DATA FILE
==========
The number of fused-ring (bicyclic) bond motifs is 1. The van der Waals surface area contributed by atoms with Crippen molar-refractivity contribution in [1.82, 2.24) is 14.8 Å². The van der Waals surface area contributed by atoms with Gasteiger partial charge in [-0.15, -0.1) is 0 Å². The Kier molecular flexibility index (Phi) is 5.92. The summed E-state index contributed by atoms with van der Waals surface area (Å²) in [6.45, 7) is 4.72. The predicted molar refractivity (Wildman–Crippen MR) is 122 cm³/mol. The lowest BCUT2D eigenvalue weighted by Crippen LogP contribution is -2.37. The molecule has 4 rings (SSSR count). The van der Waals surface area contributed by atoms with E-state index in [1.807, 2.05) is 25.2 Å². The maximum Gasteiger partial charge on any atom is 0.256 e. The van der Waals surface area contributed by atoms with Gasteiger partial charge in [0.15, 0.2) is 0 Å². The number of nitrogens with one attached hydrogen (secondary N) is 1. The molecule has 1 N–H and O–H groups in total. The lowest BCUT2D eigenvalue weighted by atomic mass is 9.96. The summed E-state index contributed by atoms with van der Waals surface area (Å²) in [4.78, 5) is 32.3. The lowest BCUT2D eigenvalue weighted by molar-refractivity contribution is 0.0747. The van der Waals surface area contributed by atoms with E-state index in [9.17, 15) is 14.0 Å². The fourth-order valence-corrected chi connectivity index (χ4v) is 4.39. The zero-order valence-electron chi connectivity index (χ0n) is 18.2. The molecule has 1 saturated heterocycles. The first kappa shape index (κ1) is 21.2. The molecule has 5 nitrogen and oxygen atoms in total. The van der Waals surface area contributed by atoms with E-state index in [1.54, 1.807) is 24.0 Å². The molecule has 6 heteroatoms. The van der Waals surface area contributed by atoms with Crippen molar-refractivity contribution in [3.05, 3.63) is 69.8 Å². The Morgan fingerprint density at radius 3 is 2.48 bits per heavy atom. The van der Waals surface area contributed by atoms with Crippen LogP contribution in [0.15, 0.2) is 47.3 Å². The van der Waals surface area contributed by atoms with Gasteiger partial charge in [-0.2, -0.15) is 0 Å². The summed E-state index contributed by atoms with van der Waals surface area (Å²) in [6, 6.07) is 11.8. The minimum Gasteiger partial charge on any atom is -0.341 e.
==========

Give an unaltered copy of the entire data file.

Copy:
The number of fused-ring (bicyclic) bond motifs is 1. The van der Waals surface area contributed by atoms with Crippen molar-refractivity contribution in [1.82, 2.24) is 14.8 Å². The van der Waals surface area contributed by atoms with Gasteiger partial charge in [-0.15, -0.1) is 0 Å². The Kier molecular flexibility index (Phi) is 5.92. The summed E-state index contributed by atoms with van der Waals surface area (Å²) in [6.45, 7) is 4.72. The predicted molar refractivity (Wildman–Crippen MR) is 122 cm³/mol. The lowest BCUT2D eigenvalue weighted by Crippen LogP contribution is -2.37. The molecule has 4 rings (SSSR count). The van der Waals surface area contributed by atoms with E-state index in [1.807, 2.05) is 25.2 Å². The maximum Gasteiger partial charge on any atom is 0.256 e. The van der Waals surface area contributed by atoms with Gasteiger partial charge in [0.15, 0.2) is 0 Å². The number of nitrogens with one attached hydrogen (secondary N) is 1. The molecule has 1 N–H and O–H groups in total. The lowest BCUT2D eigenvalue weighted by atomic mass is 9.96. The summed E-state index contributed by atoms with van der Waals surface area (Å²) in [4.78, 5) is 32.3. The lowest BCUT2D eigenvalue weighted by molar-refractivity contribution is 0.0747. The van der Waals surface area contributed by atoms with E-state index in [9.17, 15) is 14.0 Å². The fourth-order valence-corrected chi connectivity index (χ4v) is 4.39. The zero-order valence-electron chi connectivity index (χ0n) is 18.2. The molecule has 1 saturated heterocycles. The first kappa shape index (κ1) is 21.2. The molecule has 5 nitrogen and oxygen atoms in total. The van der Waals surface area contributed by atoms with E-state index in [1.54, 1.807) is 24.0 Å². The molecule has 6 heteroatoms. The van der Waals surface area contributed by atoms with Crippen molar-refractivity contribution in [3.05, 3.63) is 69.8 Å². The Morgan fingerprint density at radius 3 is 2.48 bits per heavy atom. The van der Waals surface area contributed by atoms with Crippen LogP contribution in [0.15, 0.2) is 47.3 Å². The van der Waals surface area contributed by atoms with Gasteiger partial charge in [-0.2, -0.15) is 0 Å². The summed E-state index contributed by atoms with van der Waals surface area (Å²) in [6, 6.07) is 11.8. The minimum Gasteiger partial charge on any atom is -0.341 e.